Posted on: November 15, 2021
Environmental, Social, and Governance (ESG) Series
In a Fusion Roundtable on November 10, 2021, Paula Fontana, Senior Director Product Marketing, and I discussed how resiliency, risk, and compliance professionals know that ESG is much more than just a marketing activity – it is the missing link to an operational resilience strategy.
ESG is critical to the success of an organization’s resiliency strategy for three reasons:
- Companies are facing growing expectations and reporting requirements from regulators and investors.
- Climate, political, social, and business ethics pose some of the greatest threats to organizations today. Climate, in particular, is receiving unique focus as non-governmental organizations like the UN are working with private industries to reduce the effects of climate change on our planet; and
- Globally there have been a growing number of climate, social, and ethics-related in incidents, with greater impact to the firm and the global community.
Organizations and their boards are becoming increasingly aware that the core pillars of ESG are critical success factors for driving stakeholder value, preserving brand reputation, and attracting and retaining the latest generation of employees.
However, 61% of global organizations are early in their journey with ESG (Fusion ESG: The Missing R Webinar – September 2021 (n=250) and have talked about some practical steps to implement a program.
We discussed how organizations need to both understand how ESG risks impact their business and how their businesses impact the broader world around them. This is the heart of the concept of double materiality and is what makes ESG reporting different than general financial reporting. According to the US Securities Exchange Commission, information is considered material and therefore subject to disclosure if a reasonable person would consider it important. As such, risk assessment of material ESG issues is the first critical step in defining what information to report and share with stakeholders.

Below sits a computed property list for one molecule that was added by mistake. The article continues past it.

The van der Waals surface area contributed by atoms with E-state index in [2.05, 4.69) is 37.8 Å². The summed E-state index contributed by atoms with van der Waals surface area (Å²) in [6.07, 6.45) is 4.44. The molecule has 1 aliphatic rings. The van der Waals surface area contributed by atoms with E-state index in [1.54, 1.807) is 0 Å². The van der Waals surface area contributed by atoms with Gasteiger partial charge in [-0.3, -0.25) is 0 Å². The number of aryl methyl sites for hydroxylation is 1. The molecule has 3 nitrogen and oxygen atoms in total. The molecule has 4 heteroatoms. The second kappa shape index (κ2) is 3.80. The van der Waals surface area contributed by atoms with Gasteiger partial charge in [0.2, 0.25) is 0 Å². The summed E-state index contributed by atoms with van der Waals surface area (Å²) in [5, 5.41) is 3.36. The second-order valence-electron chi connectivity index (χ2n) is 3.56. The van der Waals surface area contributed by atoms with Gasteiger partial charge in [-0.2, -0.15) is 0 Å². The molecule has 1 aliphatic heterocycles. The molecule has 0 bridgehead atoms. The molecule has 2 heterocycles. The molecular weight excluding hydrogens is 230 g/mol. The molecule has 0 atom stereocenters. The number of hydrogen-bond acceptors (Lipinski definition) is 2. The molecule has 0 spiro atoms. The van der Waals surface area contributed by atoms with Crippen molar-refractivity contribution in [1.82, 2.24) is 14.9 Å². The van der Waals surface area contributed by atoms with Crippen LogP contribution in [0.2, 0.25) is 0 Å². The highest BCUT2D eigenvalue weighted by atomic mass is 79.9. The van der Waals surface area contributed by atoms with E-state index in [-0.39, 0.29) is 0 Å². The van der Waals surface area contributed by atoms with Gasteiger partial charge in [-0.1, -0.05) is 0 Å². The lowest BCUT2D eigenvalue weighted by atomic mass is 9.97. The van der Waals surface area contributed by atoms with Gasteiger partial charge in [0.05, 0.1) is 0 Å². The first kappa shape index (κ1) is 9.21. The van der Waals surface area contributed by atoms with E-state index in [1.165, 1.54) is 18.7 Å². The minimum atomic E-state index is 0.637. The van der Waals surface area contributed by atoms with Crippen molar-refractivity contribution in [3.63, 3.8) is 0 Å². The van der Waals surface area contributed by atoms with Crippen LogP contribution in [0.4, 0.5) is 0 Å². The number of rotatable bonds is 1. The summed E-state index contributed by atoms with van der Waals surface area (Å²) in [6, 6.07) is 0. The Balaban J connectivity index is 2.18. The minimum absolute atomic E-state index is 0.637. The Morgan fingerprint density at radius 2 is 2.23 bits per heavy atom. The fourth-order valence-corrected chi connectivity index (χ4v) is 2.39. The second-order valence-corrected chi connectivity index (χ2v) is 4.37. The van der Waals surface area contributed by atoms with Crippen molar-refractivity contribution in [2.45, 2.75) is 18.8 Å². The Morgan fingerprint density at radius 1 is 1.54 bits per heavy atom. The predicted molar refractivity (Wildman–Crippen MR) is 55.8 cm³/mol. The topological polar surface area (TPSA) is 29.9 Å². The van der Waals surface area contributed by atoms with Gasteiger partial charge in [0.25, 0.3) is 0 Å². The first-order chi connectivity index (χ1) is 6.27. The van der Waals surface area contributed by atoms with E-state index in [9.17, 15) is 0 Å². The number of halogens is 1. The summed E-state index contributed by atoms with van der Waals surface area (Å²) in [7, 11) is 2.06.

Perhaps one of the biggest struggles organizations face is unlike other reporting obligations, there are no prescriptive mandates on what to report, how to report it, and what frameworks to use. There are also no consistent scoring or reporting models. The ESG reporting landscape contains many reporting frameworks and can feel overwhelming, like swimming in alphabet soup. As such, we noted that it is much more important to right-size the approach for your organization than to figure out how to navigate every metric in every framework. It is also critical to understand that most of the existing frameworks have synergies, can build upon one another, and at times overlap in both intent and terms of content. We discussed some places to start looking at frameworks and at a high level, mentioned the major players in ESG reporting frameworks have referred to themselves as “The Big 5” and are the Carbon Disclosure Project (CDP), the Climate Disclosure Standards Board (CDSB), the Global Reporting Initiative (GRI), the International Integrated Reporting Council (IIRC), and the Sustainability Accounting Standards Board (SASB).